New GMAC Research white paper examines shifting candidate needs and highlights approaches some programs have taken to innovate.
Long a staple of US graduate management education, part-time MBA programs have experienced stagnant demand in recent years. Since the Great Recession, there has not been a year when the majority of US part-time MBA programs reported year-on-year application volume growth.
This week, GMAC Research published a new white paper titled Keeping Pace: Insights and Strategies for the Future of US Part-Time MBA Programs. Through a wide-ranging examination of GMAC data, the paper explores this apparent stagnation; highlights shifting candidate needs and approaches some programs have taken to innovate; evaluates the current part-time MBA value proposition; and identifies opportunities and strategies for US part-time MBA programs to stay relevant and plan for their programs’ sustainable futures.
Key findings of the analysis include:
- For four consecutive years, lockstep part-time MBA programs have outperformed self-paced programs in terms of application volume growth.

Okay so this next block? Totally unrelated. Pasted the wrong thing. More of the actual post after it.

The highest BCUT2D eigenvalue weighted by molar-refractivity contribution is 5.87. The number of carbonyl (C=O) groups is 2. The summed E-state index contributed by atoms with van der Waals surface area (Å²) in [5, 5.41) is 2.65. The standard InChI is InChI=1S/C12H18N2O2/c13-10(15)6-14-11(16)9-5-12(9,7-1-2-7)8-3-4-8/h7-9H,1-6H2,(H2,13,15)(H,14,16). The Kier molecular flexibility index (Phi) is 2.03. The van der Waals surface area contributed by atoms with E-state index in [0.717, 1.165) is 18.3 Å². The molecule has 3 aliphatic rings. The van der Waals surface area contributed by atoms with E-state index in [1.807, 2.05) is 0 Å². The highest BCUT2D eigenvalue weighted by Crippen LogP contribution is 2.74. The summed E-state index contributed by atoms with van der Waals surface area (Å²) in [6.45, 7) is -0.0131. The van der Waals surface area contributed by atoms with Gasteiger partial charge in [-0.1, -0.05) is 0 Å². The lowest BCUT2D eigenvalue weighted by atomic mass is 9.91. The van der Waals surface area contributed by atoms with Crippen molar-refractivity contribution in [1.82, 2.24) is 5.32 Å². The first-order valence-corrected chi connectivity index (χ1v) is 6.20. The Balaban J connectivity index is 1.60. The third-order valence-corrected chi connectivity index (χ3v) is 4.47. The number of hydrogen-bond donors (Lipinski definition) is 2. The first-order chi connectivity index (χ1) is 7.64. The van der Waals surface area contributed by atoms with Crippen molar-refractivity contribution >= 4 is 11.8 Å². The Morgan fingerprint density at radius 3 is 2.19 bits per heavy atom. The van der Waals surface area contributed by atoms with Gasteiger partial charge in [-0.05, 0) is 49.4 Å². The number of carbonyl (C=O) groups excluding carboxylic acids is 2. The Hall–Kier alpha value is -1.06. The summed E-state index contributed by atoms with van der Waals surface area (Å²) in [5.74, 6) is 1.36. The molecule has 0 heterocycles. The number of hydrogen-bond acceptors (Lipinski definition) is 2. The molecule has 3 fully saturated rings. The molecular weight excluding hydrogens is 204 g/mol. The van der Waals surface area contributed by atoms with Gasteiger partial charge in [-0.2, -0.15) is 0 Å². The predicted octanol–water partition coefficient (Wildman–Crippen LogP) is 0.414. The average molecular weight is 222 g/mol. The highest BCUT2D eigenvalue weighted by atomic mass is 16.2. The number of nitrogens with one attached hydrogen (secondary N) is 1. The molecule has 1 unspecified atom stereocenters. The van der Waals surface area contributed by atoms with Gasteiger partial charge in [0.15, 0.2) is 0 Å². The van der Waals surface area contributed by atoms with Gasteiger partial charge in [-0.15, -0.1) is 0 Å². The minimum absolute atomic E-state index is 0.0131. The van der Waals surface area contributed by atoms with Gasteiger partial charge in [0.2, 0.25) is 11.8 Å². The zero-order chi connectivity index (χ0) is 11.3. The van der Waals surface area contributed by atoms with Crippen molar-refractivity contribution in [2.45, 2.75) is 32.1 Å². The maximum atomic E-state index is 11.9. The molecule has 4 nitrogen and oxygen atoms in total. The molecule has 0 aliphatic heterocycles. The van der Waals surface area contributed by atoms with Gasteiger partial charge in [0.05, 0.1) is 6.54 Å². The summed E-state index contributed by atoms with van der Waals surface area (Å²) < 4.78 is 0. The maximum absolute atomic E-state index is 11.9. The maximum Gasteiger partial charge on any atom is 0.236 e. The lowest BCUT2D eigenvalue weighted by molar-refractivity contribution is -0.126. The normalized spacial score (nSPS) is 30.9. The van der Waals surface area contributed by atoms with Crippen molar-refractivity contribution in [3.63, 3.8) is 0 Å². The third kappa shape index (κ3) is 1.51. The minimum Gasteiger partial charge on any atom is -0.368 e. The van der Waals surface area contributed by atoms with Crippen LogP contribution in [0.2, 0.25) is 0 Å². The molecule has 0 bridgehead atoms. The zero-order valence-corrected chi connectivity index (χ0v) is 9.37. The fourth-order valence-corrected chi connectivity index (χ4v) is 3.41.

- Millennials now represent nearly 9 in 10 part-time MBA candidates, and they have different expectations, needs, and goals than their Gen X counterparts.
- Millennial candidates are concerned about the cost of a degree, and their employers are less likely to help them pay for it than in the past.
- The proliferation of online MBA programs and MOOCs is likely impacting demand for traditional part-time MBA programs.
- Part-time MBA programs needs to diversify their candidate pipelines to grow overall demand.
In addition, best practice examples of how individual part-time MBA programs have innovated to meet shifting candidate needs are shared from Northwestern Kellogg, UCLA Anderson, Texas McCombs, and DePaul Kellstadt.
Explore other recent GMAC Research white papers at gmac.com/whitepapers, including Understanding the Role of the Master in Management in Global Business Education, What Women Want: A Blueprint for Change in Business Education, and Beyond Demographics: Connecting With the Core Motivations of Business School Candidates